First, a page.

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The report said there had been no notable increase in FDI from British firms into countries outside of the EU.

Authors of the report speculated that British companies were offshoring production to the EU because they expected Brexit to increase barriers to trade and migration – making the U.K. a “less attractive place to do business.”

“The economic risk of Brexit is larger on the U.K. side of the Channel. British firms feel compelled to invest more in the EU but not the other way around,” said Dennis Novy, one of the report’s authors.

Rain Newton-Smith, chief economist at the Confederation of British Industry, said in a statement last week that the threat from a no-deal Brexit was “chilling investment and starving growth.”

“No-deal would create considerable issues for our world-leading services firms, in most cases only avoidable by moving jobs and investment from the U.K. to EU,” she said.

Earlier on Monday, figures from Britain’s Office for National Statistics showed that U.K. economic growth fell to its weakest in six years in the final quarter of 2018.

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China and India will remain defiant against US



Tugboats dock the oil tanker "Daniel" carrying crude oil imported from Iran at the Port of Zhoushan in Zhoushan city, east China's Zhejiang province, 8 March 2018. 

Imaginechina | AP Images

Tugboats dock the oil tanker “Daniel” carrying crude oil imported from Iran at the Port of Zhoushan in Zhoushan city, east China’s Zhejiang province, 8 March 2018. 

China and India are both unlikely to completely cut off Iranian crude imports, energy analysts have said, despite the imminent threat of U.S. sanctions.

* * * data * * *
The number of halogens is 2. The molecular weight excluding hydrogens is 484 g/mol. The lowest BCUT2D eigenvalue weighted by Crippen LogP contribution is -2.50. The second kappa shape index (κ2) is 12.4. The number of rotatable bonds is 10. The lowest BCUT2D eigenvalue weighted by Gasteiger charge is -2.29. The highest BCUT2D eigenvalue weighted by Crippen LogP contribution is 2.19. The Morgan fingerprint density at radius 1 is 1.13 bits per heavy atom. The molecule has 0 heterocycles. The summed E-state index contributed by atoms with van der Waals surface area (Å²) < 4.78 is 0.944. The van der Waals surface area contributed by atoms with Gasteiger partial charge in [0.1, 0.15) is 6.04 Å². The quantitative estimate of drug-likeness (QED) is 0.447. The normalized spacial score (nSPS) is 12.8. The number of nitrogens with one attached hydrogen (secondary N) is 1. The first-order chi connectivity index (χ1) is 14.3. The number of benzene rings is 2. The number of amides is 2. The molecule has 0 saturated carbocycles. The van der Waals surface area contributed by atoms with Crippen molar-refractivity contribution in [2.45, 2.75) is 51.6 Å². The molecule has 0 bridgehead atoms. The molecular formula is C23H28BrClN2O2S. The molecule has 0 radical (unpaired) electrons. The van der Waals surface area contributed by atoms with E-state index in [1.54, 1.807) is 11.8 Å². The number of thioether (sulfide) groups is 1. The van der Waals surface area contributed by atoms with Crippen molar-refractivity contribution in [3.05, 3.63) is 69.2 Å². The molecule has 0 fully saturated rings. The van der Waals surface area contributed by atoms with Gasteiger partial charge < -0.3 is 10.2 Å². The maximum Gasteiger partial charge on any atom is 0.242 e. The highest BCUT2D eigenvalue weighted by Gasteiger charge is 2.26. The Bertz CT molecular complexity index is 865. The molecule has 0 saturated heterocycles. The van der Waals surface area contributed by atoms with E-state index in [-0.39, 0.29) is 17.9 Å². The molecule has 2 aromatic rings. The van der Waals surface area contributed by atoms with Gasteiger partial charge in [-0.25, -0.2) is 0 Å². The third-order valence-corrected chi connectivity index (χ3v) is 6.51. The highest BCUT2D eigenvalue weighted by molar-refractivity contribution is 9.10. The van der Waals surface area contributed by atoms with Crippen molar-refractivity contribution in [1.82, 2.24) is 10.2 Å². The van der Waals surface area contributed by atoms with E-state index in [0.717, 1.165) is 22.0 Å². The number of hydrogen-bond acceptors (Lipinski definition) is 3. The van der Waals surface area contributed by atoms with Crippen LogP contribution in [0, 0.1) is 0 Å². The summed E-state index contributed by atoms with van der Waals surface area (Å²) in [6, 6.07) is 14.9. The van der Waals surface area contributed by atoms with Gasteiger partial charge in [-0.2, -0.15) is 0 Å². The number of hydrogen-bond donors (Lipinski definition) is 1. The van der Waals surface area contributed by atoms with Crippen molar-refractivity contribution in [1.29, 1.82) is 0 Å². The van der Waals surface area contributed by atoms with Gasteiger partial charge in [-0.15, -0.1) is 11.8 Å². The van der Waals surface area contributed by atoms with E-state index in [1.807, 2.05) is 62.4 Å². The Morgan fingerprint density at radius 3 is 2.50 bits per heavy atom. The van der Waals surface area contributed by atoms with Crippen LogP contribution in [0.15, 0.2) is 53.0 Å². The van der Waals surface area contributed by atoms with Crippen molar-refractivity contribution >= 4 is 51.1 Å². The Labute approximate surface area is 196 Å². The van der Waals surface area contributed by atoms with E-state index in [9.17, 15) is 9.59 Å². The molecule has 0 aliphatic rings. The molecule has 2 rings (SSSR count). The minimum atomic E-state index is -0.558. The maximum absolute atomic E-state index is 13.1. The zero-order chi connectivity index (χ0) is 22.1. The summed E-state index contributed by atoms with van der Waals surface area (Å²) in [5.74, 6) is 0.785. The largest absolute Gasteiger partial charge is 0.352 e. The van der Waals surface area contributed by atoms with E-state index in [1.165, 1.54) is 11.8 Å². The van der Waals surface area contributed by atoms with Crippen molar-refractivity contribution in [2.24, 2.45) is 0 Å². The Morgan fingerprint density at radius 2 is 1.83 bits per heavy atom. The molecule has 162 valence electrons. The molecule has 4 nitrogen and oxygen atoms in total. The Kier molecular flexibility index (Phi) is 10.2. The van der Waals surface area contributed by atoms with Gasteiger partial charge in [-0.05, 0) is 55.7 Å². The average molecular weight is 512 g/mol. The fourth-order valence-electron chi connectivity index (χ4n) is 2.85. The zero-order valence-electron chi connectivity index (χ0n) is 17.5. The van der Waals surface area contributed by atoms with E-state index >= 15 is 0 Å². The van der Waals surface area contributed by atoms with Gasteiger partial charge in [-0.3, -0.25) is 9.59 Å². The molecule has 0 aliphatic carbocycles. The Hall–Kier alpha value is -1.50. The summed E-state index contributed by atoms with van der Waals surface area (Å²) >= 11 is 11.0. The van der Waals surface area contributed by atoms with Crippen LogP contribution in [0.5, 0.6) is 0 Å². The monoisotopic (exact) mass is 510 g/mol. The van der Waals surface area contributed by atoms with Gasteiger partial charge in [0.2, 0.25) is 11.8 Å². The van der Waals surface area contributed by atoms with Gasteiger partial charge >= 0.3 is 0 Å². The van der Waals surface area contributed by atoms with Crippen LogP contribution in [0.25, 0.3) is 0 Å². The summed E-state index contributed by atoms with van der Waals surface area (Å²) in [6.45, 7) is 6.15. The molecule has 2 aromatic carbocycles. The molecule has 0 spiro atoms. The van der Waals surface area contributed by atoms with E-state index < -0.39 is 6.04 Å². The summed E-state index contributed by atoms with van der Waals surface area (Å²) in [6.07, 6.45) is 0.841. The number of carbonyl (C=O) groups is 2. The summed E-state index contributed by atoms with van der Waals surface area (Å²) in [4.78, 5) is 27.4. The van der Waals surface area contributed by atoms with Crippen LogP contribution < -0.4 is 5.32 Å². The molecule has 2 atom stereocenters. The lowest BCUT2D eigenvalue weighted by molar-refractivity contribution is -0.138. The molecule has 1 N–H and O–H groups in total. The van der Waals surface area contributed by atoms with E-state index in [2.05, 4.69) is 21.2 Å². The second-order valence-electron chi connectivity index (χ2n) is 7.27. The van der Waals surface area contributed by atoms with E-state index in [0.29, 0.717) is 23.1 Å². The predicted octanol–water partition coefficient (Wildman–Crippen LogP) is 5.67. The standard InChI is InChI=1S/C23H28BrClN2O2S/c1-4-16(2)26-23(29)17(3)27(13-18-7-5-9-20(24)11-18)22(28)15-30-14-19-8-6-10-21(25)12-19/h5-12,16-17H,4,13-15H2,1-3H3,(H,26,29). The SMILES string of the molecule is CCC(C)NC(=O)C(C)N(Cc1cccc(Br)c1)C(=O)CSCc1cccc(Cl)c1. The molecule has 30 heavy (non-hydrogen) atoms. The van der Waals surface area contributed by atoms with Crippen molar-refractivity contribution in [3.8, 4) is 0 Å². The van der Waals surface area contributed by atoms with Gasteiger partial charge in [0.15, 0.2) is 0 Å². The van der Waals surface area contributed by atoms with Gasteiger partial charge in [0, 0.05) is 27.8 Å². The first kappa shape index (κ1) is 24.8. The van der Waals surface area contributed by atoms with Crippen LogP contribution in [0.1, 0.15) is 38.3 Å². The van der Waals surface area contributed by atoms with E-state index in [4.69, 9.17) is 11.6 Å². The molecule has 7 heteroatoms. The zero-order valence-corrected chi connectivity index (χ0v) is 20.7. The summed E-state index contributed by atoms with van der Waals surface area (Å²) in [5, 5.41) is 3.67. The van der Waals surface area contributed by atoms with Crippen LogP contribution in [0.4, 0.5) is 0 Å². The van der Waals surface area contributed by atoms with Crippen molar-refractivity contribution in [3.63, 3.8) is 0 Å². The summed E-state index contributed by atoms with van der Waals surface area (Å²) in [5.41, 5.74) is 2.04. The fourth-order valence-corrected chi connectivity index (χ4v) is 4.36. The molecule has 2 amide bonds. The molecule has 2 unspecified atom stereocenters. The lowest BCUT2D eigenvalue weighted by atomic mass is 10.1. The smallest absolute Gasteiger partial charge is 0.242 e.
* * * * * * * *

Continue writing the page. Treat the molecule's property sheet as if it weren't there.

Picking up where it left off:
President Donald Trump‘s administration announced Monday that buyers of Iranian oil must stop purchases by May 1 or face sanctions.

The move, which took many market participants by surprise, ends six months of waivers which had allowed Iran’s eight biggest buyers of crude to continue to import limited volumes.

International benchmark Brent crude traded at $74.26 Tuesday afternoon, up around 0.3%, while U.S. West Texas Intermediate (WTI) stood at $65.93, almost 0.6% higher.

“Iranian exports will not actually reach zero,” analysts at Eurasia Group said in a research note published Monday.

“China, which imports approximately 500,000 bpd (barrels per day), will make considerable cuts in the near term. For Beijing, securing the trade agreement with the U.S. is the top priority, and China will not link Iran oil imports to the trade talks.”

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Microsoft, Facebook, Google staff offer support to Chinese coders



Some Microsoft employees have used their company’s own platform to support Chinese tech workers who are expected to carry out 12-hour workdays with just one day off a week.

In March, tech workers in China first published the “” project, aimed at highlighting the sector’s “grueling and illegal” work schedule. 996 stands for 9 a.m. to 9 p.m., six days a week, while the ICU refers to the possibility of ending up in the intensive care unit of a hospital due to exhaustion.